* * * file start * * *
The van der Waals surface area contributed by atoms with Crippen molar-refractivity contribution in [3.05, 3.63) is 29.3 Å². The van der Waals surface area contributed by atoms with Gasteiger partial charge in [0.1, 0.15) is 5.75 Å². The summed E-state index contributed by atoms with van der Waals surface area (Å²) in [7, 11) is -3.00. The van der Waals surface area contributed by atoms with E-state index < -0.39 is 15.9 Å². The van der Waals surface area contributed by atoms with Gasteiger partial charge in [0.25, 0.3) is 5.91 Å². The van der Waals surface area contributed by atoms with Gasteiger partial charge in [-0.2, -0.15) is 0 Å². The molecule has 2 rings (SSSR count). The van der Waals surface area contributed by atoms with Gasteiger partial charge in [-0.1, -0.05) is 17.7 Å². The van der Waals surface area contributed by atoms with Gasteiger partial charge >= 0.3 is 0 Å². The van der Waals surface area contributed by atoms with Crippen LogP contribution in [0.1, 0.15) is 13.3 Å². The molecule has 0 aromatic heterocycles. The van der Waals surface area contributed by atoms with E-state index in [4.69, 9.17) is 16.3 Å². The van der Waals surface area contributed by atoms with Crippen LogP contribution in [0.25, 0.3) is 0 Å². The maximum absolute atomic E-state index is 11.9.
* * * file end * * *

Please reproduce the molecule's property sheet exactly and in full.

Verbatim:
The van der Waals surface area contributed by atoms with Crippen molar-refractivity contribution in [3.05, 3.63) is 29.3 Å². The van der Waals surface area contributed by atoms with Gasteiger partial charge in [0.1, 0.15) is 5.75 Å². The summed E-state index contributed by atoms with van der Waals surface area (Å²) in [7, 11) is -3.00. The van der Waals surface area contributed by atoms with E-state index < -0.39 is 15.9 Å². The van der Waals surface area contributed by atoms with Gasteiger partial charge in [0.25, 0.3) is 5.91 Å². The van der Waals surface area contributed by atoms with Gasteiger partial charge in [-0.2, -0.15) is 0 Å². The molecule has 2 rings (SSSR count). The van der Waals surface area contributed by atoms with Gasteiger partial charge in [-0.1, -0.05) is 17.7 Å². The van der Waals surface area contributed by atoms with Gasteiger partial charge >= 0.3 is 0 Å². The van der Waals surface area contributed by atoms with Crippen LogP contribution in [0.1, 0.15) is 13.3 Å². The molecule has 0 aromatic heterocycles. The van der Waals surface area contributed by atoms with E-state index in [4.69, 9.17) is 16.3 Å². The van der Waals surface area contributed by atoms with Crippen LogP contribution in [0.25, 0.3) is 0 Å². The maximum absolute atomic E-state index is 11.9.